The Institute for Health Metrics and Evaluation (IHME) is an independent global health research center at the University of Washington. They lead the Global Burden of Disease study and work with a consortium of partners all over the world (including QCMHR) to measure what disables and kills people across countries, time, age, and sex. The Global Burden of Disease (GBD) provides a tool to quantify health loss from hundreds of diseases, injuries, and risk factors, so that health systems can be improved and disparities can be eliminated. The flexible design of the GBD machinery allows for regular updates as new data and epidemiological studies are made available. In that way, the tools can be used at the global, national, and local levels to understand health trends over time, just like gross domestic product data are used to monitor a country’s economic activity
QCMHR’s Policy and Epidemiology Research Stream is responsible for producing mental disorder estimates for IHME’s Global Burden of Disease study, across 195 countries and territories. Our Global Burden of Disease Study team, led by Dr Alize Ferrari, keeps updated global epidemiological datasets through systematic reviews of the literature and produces prevalence, incidence and burden of disease estimates by country, age, sex, year, and location for each mental disorder. The team also works on developing methods to improve the precision by which the severity, distribution, risk of developing mental disorders, and outcomes of mental disorders can be measured within a burden of disease framework.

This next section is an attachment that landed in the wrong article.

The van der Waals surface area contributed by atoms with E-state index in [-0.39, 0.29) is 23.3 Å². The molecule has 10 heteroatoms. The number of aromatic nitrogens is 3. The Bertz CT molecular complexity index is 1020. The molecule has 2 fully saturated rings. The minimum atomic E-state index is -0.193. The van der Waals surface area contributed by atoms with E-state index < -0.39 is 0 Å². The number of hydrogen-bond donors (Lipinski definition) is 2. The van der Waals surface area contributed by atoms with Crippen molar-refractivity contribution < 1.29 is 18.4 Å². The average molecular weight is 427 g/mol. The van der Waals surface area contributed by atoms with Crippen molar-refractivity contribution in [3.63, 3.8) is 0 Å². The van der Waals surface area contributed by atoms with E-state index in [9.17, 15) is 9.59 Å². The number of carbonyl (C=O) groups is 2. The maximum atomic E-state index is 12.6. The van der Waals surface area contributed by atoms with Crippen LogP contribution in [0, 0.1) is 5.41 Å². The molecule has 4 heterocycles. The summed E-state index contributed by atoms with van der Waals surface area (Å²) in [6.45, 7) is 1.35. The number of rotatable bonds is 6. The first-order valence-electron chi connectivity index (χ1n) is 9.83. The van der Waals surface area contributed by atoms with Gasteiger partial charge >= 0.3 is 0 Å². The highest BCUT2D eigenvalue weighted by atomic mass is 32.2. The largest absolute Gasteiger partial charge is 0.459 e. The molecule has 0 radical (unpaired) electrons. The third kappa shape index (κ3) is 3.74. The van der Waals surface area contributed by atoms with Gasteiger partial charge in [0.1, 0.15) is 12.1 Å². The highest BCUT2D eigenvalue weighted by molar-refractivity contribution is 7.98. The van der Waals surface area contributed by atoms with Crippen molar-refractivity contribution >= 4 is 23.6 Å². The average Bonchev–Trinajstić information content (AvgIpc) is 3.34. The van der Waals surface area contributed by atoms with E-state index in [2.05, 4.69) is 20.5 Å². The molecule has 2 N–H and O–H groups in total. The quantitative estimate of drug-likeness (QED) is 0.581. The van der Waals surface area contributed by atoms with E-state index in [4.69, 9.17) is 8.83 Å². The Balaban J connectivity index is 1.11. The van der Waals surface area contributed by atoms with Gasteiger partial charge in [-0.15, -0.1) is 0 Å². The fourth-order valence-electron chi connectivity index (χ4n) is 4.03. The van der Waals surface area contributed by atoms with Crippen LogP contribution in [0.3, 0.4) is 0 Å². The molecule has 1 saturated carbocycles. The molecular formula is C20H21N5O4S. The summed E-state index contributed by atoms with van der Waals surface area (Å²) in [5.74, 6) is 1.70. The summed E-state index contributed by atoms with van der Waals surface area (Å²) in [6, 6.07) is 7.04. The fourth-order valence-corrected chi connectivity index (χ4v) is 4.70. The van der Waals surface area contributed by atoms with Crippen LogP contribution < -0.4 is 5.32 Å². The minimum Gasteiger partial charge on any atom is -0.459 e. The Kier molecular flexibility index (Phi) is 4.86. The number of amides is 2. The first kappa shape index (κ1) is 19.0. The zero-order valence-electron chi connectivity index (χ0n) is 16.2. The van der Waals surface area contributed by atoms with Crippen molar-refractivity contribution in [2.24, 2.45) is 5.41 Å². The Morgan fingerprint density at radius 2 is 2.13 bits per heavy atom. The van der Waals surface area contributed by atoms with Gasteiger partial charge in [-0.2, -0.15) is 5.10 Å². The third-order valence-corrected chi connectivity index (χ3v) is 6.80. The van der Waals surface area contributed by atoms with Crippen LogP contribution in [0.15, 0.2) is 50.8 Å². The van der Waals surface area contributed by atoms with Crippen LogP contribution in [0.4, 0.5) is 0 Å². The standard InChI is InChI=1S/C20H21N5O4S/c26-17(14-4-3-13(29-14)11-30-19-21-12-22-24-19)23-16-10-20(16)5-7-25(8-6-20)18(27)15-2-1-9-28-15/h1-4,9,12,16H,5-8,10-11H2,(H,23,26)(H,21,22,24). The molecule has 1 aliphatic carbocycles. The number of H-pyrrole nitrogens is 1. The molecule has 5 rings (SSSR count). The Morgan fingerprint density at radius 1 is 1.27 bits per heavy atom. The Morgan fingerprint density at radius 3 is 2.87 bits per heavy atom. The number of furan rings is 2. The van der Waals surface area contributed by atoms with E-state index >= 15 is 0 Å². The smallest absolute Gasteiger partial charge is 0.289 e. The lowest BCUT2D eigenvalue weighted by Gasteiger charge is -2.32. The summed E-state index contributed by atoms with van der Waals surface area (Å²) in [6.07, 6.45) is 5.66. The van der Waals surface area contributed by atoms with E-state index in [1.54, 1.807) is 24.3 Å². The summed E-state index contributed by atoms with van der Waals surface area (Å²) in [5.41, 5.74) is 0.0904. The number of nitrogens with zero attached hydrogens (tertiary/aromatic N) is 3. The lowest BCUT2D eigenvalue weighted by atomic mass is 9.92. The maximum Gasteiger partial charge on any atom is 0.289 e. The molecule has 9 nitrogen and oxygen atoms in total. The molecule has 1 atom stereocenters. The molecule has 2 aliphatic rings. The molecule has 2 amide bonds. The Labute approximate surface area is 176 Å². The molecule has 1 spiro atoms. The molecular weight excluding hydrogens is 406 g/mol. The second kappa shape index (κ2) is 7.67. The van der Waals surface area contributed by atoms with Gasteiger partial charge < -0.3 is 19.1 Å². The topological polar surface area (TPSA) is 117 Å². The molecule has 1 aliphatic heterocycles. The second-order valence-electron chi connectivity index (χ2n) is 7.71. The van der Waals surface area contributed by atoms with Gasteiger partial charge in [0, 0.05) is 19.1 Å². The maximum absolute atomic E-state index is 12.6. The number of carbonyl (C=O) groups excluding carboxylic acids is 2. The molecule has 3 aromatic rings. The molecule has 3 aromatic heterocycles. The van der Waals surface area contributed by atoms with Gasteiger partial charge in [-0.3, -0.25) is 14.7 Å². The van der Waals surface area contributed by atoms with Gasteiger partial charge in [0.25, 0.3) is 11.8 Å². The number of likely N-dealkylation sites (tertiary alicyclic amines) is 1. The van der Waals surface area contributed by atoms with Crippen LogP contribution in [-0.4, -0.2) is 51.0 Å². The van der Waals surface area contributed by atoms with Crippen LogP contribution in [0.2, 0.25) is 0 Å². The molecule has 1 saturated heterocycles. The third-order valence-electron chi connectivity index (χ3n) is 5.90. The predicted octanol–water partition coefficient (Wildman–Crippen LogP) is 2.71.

QCMHR has also partnered with the World Health Organisation on a number of projects.
Dr Holly Erskine is partnering with the University of Melbourne to collect minimally sufficient data on child and adolescent mental disorders in Indonesia, as very little quality data on prevalence rates or risk factors is currently available. This is common in many low- and middle- income countries but global coverage of diagnostic data for child and adolescent mental disorders is poorer in Indonesia than for any other major health problem. The results from these surveys will help us plan and prioritise services more effectively and determine where funding should be distributed.”
The Pacific Health Governance Research Network (PHGRN) was established in February 2018 as a means of facilitating partnerships between Pacific researchers and stakeholders, and international counterparts, in alignment with the Sustainable Development Goals (SDG) agenda. Associate Professor Fiona Charlson attended the most recent PHGRN workshop held in Nadi, Fiji in February 2019, where an entire session was dedicated to the impacts of climate change on mental health. The group identified that the region is lacking in epidemiological data about the current state of mental health in the region, which is considered a necessary prerequisite to understanding the threats posed by climate change. In order to address this gap, a population survey was proposed with the aims of assessing the prevalence of mental disorders and patterns of service use, as well as mental health literacy and stigma, two prominent issues that also arose from the discussions. With QCMHR’s expertise in conducting such studies and connections with Pacific researchers, Associate Professor Charlson is currently working to secure funding for the proposed study.
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